More and more donors are recognizing the power of Human Centered Design (HCD) in developing and scaling community-based solutions, leveraging methodologies to ensure end users are at the center of program and product design, and sharing insights with key decision makers to inform policy and program decisions. PATH, a leading global health nonprofit established more than 40 years ago, recognizes the real interest, desire, and value in listening to and empowering users as part of the co-creation of solutions that actually meet their needs.
With the support of the Bill & Melinda Gates Foundation (BMGF), PATH’s Living Labs launched in 2019 with a mandate to put health care workers and the challenges they face in their daily work at the forefront, and to serve as architects of their own creative solutions. Living Labs served as a way for PATH and BMGF to more intentionally partner with the communities they serve to design, prototype, and test new solutions around immunization coverage. Recognizing that a good idea in theory needs a strong model in practice, PATH set out to assemble a team to design an evolved business model for Living Labs.
Setting the Scene
As the first organization to innovate through NetHope’s IDEA Journey from the lens of business model and service design, PATH Living Labs began its process by defining the key question: How might we build a sustainable, field-based internal design team fit for longevity and adaptability by embedding Living Labs across PATH programs and directly engaging external partners?
The original intent was to address this challenge through a three-day, in-person workshop in Nairobi. With the onset of the COVID-19 pandemic, we were forced to quickly pivot to a virtual workshop, emblematic of the refreshed thinking required as our industry faces upheaval as a result of the virus. This added a new complexity to our challenge – how would we facilitate an interactive and collaborative design-thinking process—the fabric of our dream session approach—with participants dispersed around the world?
One clear advantage of going virtual was increased participant reach. We could now invite more PATH stakeholders who previously would not have been able to travel to Nairobi. PATH took advantage of this opportunity, bringing a total of nine core Living Labs team members, six country office representatives, and three members of its leadership team to the virtual workshop. In total, with facilitators from Accenture Development Partnership and NetHope, workshop attendees joined from 10 countries and eight time zones around the world!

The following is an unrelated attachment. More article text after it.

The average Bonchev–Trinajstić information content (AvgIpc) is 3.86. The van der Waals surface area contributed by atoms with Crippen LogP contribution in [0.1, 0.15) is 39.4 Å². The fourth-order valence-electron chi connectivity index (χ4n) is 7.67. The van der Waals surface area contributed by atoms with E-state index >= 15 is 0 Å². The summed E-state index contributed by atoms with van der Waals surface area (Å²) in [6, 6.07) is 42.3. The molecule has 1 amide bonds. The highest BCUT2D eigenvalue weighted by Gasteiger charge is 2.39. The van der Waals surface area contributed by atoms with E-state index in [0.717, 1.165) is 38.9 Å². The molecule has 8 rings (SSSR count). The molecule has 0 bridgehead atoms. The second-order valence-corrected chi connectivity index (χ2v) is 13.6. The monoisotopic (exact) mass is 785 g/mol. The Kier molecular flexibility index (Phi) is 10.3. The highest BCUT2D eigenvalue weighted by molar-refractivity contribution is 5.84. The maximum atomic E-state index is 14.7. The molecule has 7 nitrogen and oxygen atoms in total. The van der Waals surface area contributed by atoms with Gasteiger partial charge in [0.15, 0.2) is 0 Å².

Prior to the virtual workshop, PATH sought to understand the unique vantage points of key external and internal stakeholder groups, including: donors, private sector health manufacturers, human-centered design partners, PATH’s health technical leads, PATH’s country office leads, and PATH’s Office of Research Affairs. Several key themes around designing and scaling innovative global health solutions were identified. A few that stood out were:
Now it was time to kick off our virtual workshop. Accenture Development Partnerships and Fjord, Accenture’s design agency, facilitated the workshop across four days over the course of two weeks. Each day consisted of a four-hour virtual workshopping session. We made use of offline time between sessions by planning “homework” midway through.
The session began with sharing research conducted prior to the workshop and reframing PATH’s key challenge statement based on insights uncovered. We used aspirational thinking to create a wide canvas from which to ideate, shaping questions such as:
Subsequent days were focused on an iterative process of ideating, testing, refining, and prioritizing. The PATH team brainstormed over 75 initial ideas, and ultimately narrowed down to three key “dreams.” We gathered perspectives from internal and external stakeholders and country office representatives, “testing” the viability of our innovative ideas in their unique environments. Even in early stages, stakeholder feedback was crucial to making our storyboards stronger and more relevant.
We used a modified lean canvas activity to define how our ideas for Living Lab’s evolved model would work in practice: Who would need to be involved? How would it be funded? What would the benefits be? What investments would be required? After much hard work, and multiple breaks and energizing sessions to sustain enthusiasm while in front of our screens, PATH entered the last day of the workshop with renewed energy around its three dreams. The dreams were shared with PATH leadership during a pitching session and we received brilliant feedback on how to take the ideas forward with speed and agility.
The collective contributions, insights, and collaboration brought to this virtual workshop were impressive. Moreover, it was exemplary of how Living Labs could conduct human-centered design activities virtually—a new normal that we’re likely to see for some time. Workshop participants even got to know each other a bit better, as we each joined the sessions from our living rooms with close proximity to our loved ones. We even had guest appearances from family members, which was an absolute delight.
PATH emerged from our four days and 16 hours of virtual workshopping with three dreams and a new understanding of its path forward. Living Labs envisions a world where all communities have the solutions they need to live healthy lives; they are now one step closer to achieving this vision. As PATH prepares to carry its dreams forward, it continues to put users at the center of designing innovations for health. The expectation is to:
As one health worker relayed to the Living Labs team, “If you involve me, we can move faster together to achieve our goals.”